Living and Loving
As the contours of life and law in Israel's new agricultural society emerge, it becomes clear that the economy outlined by the Torah is designed not only to support farmers and their clientele. Jewish law creates a structure through which even the poor and disenfranchised are provided for and protected.
Throughout this parasha, we find a great number of laws that not only mandate feeding the poor, but also laws designed to help those who have fallen on hard times get on their feet again: farmers who have lost their property and are struggling to reclaim it, as well as others in need of loans or financial support. In these cases, usury is prohibited in a verse that is punctuated by the more general exhortation, "Let your brother live alongside you." (Vayikra 25:3)
This verse is understood by the sages of the Talmud as an overarching principle of Jewish ethics, and is applied in various instances of law that may seem far-removed or only tenuously related to the original context in which it is found. Thus, in a Talmudic discussion of a highly-fraught moral dilemma, the principle "Let your brother live alongside you" is cited as the rationale for two opposing legal conclusions. The case in question is of two people in the desert; one has enough water to survive, but not enough to insure the survival of his travelling partner. If he shares his water, both travellers will surely die.
The Talmud quotes the opinion of a certain all-but anonymous man named Ben Petura (the son of Petura) that it is best to share the water, despite the certain fatal outcome, based on the verse "Let your brother live alongside you." The Talmud then recounts that the great Rabbi Akiva challenged this position on the basis of a different interpretation of this same verse. According to Rabbi Akiva, the verse "Let your brother live alongside you" teaches us that one's own life takes precedence to the life of another.
Prima facia, both of these applications of the verse "Let your brother live alongside you" are strange: If Ben Petura's opinion is followed to its logical conclusion, your brother is not living with you - he is dying with you. On the other hand, if the scenario plays out according to Rabbi Akiva's ruling, your brother is not living with you - he is dying while you live on. Furthermore, we might consider Rabbi Akiva's opinion in light of his most famous ethical pronouncement: "Love your neighbor as yourself; this is the greatest principle of the Torah." Apparently, Rabbi Akiva understood that even loving one's neighbor has limitations, and there are cases in which that love cannot be expressed. Succinctly stated, Rabbi Akiva's reconciliation of these two seemingly opposing principles of Jewish ethics teaches us to love their neighbors as ourselves, but not more than ourselves.
We may gain further insight if we consider that the core and context of the principle "Let your brother live alongside you" is concerned with interest-free moneylending. Specifically, this is how your brother lives alongside you - by sharing your resources. However, this sharing of wealth is not intended to reach the point that it endangers your own financial stability. In no way does the verse call for a person to lend money and put himself into the position that he himself will be in need of financial assistance. With this in mind, Rabbi Akiva's ruling is more easily understood: Love your neighbor as yourself. Insure that your brother can live alongside you, and do not allow him to fall by the wayside - but insure your own wellbeing in order for this to be possible. Your brother must live alongside you, not instead of you or at the expense of your own life or livelihood. Torah law mandates your own wellbeing. Self-preservation is the first step in preserving others; if saving someone else endangers your own life, the Torah commands that your brother shall live with you.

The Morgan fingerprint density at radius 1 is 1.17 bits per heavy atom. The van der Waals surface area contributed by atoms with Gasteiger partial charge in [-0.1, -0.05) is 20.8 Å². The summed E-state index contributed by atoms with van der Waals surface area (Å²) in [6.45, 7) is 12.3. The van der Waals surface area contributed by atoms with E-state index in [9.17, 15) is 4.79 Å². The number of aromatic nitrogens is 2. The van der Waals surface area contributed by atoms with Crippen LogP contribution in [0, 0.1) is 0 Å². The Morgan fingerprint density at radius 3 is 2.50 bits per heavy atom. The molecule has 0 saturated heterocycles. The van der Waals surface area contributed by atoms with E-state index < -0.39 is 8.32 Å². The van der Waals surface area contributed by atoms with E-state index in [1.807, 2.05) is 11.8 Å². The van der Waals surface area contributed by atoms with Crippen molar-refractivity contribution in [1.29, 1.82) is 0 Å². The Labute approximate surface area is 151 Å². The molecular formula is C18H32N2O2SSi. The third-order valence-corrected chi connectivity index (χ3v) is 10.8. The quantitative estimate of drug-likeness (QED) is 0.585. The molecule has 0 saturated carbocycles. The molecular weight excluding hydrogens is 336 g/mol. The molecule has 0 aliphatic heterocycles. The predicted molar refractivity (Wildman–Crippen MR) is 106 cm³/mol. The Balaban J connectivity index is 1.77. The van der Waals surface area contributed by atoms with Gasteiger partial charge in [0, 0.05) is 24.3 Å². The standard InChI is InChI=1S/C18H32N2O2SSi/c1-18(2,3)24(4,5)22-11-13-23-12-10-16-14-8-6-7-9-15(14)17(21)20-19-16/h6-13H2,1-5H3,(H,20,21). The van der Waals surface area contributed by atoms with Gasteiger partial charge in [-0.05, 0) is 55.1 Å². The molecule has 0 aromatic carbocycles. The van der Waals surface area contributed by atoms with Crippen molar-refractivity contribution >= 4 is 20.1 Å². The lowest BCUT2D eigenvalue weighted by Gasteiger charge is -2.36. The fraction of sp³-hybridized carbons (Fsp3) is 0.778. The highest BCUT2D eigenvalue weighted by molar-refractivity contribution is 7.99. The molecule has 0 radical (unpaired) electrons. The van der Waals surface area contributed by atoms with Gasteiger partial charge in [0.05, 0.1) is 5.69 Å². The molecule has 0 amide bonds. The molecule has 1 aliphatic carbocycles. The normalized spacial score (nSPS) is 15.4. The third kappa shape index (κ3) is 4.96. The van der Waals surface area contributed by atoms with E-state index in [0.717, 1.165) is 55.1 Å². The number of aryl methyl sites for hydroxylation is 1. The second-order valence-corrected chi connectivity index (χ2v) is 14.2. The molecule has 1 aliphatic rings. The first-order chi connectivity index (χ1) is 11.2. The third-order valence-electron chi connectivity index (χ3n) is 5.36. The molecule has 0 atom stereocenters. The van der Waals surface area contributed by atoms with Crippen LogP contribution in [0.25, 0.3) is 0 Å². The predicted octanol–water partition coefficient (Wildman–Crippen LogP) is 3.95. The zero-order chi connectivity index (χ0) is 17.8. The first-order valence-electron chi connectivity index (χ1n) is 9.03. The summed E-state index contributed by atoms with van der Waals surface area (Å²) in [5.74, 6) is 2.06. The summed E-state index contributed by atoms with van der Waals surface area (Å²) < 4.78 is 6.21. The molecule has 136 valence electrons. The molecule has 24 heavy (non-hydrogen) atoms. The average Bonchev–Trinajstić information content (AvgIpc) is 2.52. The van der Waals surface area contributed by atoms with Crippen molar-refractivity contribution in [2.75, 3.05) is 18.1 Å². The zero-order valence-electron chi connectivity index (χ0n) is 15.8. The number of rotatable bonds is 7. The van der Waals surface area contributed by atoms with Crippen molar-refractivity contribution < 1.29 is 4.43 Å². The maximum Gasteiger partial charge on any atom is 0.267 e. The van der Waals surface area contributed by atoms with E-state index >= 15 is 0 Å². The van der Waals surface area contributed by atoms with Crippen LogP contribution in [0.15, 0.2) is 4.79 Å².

How did Rabbi Akiva's students understand their teacher's ruling? Did they understand that the case of the two travellers with limited water was an extreme case, and not the norm? Did they understand that only when push comes to proverbial shove, in a zero-sum game situation of life and death, does Rabbi Akiva rule in favor of self-interest over love of one's neighbor? Is it possible that the students of Rabbi Akiva construed their teacher's ethical statement of self-preservation as an endorsement of self-interest at the expense of others? Could it be that Rabbi Akiva's own teaching served as an excuse for his students to act selfishly? Could his own ruling lie at the heart of their lack of respect for one another, each one of them believing that their own status takes precedence over others' dignity?
Even the greatest educator, even the loftiest values, may be misunderstood. Rabbi Akiva could spend a life teaching decency and love, and still have followers misapply his ideas. Rather than using his teachings to create a utopian society, they left death and mourning in their wake. Rather than creating a society based on love, mutual respect and sharing, they created one based on misanthropy and selfishness.
The lessons of social justice and mutual responsibility found in Parashat B'har are all the more poignant at this time of year, in the sefira period between Pesach and Shavuot. This, the Talmud tells us, is the time of year during which 24,000 students of Rabbi Akiva perished. This was the time of year during which their failure to understand and internalize the Torah's moral imperatives brought about unthinkable loss and destruction. Let us hope that the lessons are not lost on us.
For a more in depth analysis see: http://arikahn.blogspot.co.il/2014/05/audio-and-essays-parashat-bhar.html